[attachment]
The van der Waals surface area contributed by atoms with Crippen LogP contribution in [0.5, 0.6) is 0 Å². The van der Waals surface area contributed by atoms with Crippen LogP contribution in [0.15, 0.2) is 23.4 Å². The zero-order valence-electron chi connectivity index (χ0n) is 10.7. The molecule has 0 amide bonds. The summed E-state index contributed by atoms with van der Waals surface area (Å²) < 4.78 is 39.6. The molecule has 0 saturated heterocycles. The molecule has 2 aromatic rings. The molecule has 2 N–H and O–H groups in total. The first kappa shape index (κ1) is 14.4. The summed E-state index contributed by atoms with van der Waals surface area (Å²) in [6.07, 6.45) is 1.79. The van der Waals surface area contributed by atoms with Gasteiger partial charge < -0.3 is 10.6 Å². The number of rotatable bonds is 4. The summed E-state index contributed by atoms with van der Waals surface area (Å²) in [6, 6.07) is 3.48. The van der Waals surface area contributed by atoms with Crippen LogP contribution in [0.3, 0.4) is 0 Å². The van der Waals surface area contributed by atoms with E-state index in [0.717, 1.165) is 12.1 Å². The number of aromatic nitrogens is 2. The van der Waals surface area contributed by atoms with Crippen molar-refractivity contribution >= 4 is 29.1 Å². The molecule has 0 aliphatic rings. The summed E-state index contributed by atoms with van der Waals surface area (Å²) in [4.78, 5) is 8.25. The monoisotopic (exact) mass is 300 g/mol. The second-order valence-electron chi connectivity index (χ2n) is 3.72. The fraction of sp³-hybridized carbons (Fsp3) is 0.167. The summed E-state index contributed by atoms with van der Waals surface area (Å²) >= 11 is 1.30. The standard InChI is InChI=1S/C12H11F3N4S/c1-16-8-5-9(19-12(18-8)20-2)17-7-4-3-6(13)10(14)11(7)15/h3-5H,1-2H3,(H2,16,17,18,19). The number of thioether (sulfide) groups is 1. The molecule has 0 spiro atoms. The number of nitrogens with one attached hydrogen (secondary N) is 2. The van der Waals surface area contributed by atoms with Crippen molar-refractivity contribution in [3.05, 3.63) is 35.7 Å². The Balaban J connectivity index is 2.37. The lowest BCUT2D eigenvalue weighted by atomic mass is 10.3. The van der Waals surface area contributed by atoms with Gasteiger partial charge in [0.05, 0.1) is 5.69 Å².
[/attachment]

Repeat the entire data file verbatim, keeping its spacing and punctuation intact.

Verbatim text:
The van der Waals surface area contributed by atoms with Crippen LogP contribution in [0.5, 0.6) is 0 Å². The van der Waals surface area contributed by atoms with Crippen LogP contribution in [0.15, 0.2) is 23.4 Å². The zero-order valence-electron chi connectivity index (χ0n) is 10.7. The molecule has 0 amide bonds. The summed E-state index contributed by atoms with van der Waals surface area (Å²) < 4.78 is 39.6. The molecule has 0 saturated heterocycles. The molecule has 2 aromatic rings. The molecule has 2 N–H and O–H groups in total. The first kappa shape index (κ1) is 14.4. The summed E-state index contributed by atoms with van der Waals surface area (Å²) in [6.07, 6.45) is 1.79. The van der Waals surface area contributed by atoms with Gasteiger partial charge < -0.3 is 10.6 Å². The number of rotatable bonds is 4. The summed E-state index contributed by atoms with van der Waals surface area (Å²) in [6, 6.07) is 3.48. The van der Waals surface area contributed by atoms with Crippen LogP contribution in [0.3, 0.4) is 0 Å². The van der Waals surface area contributed by atoms with E-state index in [0.717, 1.165) is 12.1 Å². The number of aromatic nitrogens is 2. The van der Waals surface area contributed by atoms with Crippen molar-refractivity contribution >= 4 is 29.1 Å². The molecule has 0 aliphatic rings. The summed E-state index contributed by atoms with van der Waals surface area (Å²) in [4.78, 5) is 8.25. The monoisotopic (exact) mass is 300 g/mol. The second-order valence-electron chi connectivity index (χ2n) is 3.72. The fraction of sp³-hybridized carbons (Fsp3) is 0.167. The summed E-state index contributed by atoms with van der Waals surface area (Å²) >= 11 is 1.30. The standard InChI is InChI=1S/C12H11F3N4S/c1-16-8-5-9(19-12(18-8)20-2)17-7-4-3-6(13)10(14)11(7)15/h3-5H,1-2H3,(H2,16,17,18,19). The number of thioether (sulfide) groups is 1. The molecule has 0 spiro atoms. The number of nitrogens with one attached hydrogen (secondary N) is 2. The van der Waals surface area contributed by atoms with Crippen molar-refractivity contribution in [3.05, 3.63) is 35.7 Å². The Balaban J connectivity index is 2.37. The lowest BCUT2D eigenvalue weighted by atomic mass is 10.3. The van der Waals surface area contributed by atoms with Gasteiger partial charge in [0.05, 0.1) is 5.69 Å².